Abstinence education, pledges, and real life

February 3, 2010

church / culture / marriage

Recently, for various reasons1, there has been a good deal of talk about the merits and failures of abstinence-only sex education. The idea is, for some folks, that it is unrealistic to expect anyone to avoid sex before marriage, and that abstinence pledges are ineffective and dangerous. The idea for other folks is that we have to expect everyone to avoid sex before marriage, and that to even teach teenagers about contraceptives is immoral and dangerous.

This is basically where the debate stands, at least within the church. Liberals on one side, conservatives on another. Just like so many other things. I’m interested in a third way, though. I’ve seen a few other people mention that they’d like a third way too, but it usually ends up fitting within either the conservative or liberal framework within which they find themselves. Maybe mine will too. Either way, it’s worth a try.

Context within pluralism

To start: abstinence-only sex education in a pluralistic society fails because it isn’t realistic for people without convictions that sex before marriage is wrong to avoid it. It’s just not. People without this conviction shouldn’t be forced to live as though they have it. But whether a conviction is from Christianity, Judaism, Islam, another religion, straight-edge (there aren’t many of those left, but still a few), or a sincere desire to focus on other parts of life is irrelevant – the fact is that there is a conviction for certain folks, and that gives things, at the very least, the potential of being different.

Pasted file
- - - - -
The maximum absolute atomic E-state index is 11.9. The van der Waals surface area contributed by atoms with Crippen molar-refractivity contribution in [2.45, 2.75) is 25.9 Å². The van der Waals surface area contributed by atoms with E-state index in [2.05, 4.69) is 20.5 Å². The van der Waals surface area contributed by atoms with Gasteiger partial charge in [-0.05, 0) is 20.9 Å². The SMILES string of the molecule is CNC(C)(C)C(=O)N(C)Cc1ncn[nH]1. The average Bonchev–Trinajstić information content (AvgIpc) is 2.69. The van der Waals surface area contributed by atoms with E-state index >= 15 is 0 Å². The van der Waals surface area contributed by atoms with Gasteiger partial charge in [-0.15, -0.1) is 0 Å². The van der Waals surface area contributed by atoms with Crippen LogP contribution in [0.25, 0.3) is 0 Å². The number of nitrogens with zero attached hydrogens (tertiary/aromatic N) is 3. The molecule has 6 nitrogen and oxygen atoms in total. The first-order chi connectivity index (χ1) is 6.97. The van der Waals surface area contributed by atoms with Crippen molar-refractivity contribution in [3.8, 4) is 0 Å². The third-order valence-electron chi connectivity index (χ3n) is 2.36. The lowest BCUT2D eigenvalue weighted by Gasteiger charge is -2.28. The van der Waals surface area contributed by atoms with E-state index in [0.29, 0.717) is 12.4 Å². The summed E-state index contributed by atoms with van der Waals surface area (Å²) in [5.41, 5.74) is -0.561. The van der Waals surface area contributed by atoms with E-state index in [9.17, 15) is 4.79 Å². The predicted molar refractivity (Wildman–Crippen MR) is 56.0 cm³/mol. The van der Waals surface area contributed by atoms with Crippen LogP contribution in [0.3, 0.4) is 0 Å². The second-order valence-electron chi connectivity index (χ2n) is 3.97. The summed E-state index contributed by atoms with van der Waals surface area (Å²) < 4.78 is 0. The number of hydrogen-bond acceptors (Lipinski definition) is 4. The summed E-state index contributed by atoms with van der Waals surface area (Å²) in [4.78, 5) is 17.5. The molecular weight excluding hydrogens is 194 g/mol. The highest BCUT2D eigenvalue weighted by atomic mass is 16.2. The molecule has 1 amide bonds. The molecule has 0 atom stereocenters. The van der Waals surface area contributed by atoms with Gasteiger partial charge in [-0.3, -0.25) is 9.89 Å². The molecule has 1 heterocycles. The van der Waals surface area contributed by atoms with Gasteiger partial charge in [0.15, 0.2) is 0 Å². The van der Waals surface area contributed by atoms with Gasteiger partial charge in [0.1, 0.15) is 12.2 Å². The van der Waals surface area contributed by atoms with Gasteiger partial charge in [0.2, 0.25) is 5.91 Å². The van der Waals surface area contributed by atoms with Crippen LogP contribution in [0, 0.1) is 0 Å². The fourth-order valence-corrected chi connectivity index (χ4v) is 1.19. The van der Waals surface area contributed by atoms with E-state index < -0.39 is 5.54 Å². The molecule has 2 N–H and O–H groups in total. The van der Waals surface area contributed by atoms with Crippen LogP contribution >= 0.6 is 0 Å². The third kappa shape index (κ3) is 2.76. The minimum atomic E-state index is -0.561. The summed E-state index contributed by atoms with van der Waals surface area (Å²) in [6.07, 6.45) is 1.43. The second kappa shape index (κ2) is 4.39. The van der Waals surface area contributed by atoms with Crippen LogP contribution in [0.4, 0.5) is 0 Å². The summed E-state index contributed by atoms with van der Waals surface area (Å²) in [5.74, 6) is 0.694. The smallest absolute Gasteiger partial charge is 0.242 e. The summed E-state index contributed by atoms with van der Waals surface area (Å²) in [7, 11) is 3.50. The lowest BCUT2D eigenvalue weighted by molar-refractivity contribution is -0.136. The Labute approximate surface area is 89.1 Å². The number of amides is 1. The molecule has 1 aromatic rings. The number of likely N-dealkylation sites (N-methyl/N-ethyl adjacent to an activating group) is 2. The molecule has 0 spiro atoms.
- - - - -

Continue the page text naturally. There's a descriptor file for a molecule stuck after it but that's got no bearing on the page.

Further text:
Fine. But of course, focusing on folks with that conviction doesn’t account for the multitudes of teenagers who sign the oft-mocked virginity pledges at youth rallies, indicating that they’ll be abstinent until marriage. We know that most of them aren’t. We also know that many of them do genuinely desire to keep these pledges and the convictions associated with them, and that when they don’t, many of them become burdened with guilt and self-judgment, sometimes affecting their capability to have healthy sex lives once they do get married.

The reaction to this is, for some, a belief that it is unrealistic and outdated for us to expect followers of Jesus to live lives of abstinence before marriage. Various interpretative stances are taken on various Scriptures, and we are left with a vague notion of teaching teenagers about contraceptives and how to have sex intelligently.

For other folks, of course, the reaction is a deeper entrenchment into the culture wars, stating that this is all the fault of the media, politicians, liberals, homosexuals, or whoever else can be scapegoated with the blame for the “failure” of youth to live up to the standards put upon them. This, of course, leads to more guilt, and it also (rightly) leads the people that are being scapegoated to have even more dislike for Christian culture than they already do.

A possible third way

So this third way, as I call it for lack of other things to call it, is for those who do, for whatever religious or cultural or philosophical reasons, believe that sex should exist within a marriage. It doesn’t necessarily depend upon a specific faith, though it would be shaped by whatever context in which it found itself. For this purpose, I’m writing for followers of Jesus, as that is the perspective from which my wife and I approached it in our lives, and the perspective from which I’d love my own kids to approach it one day.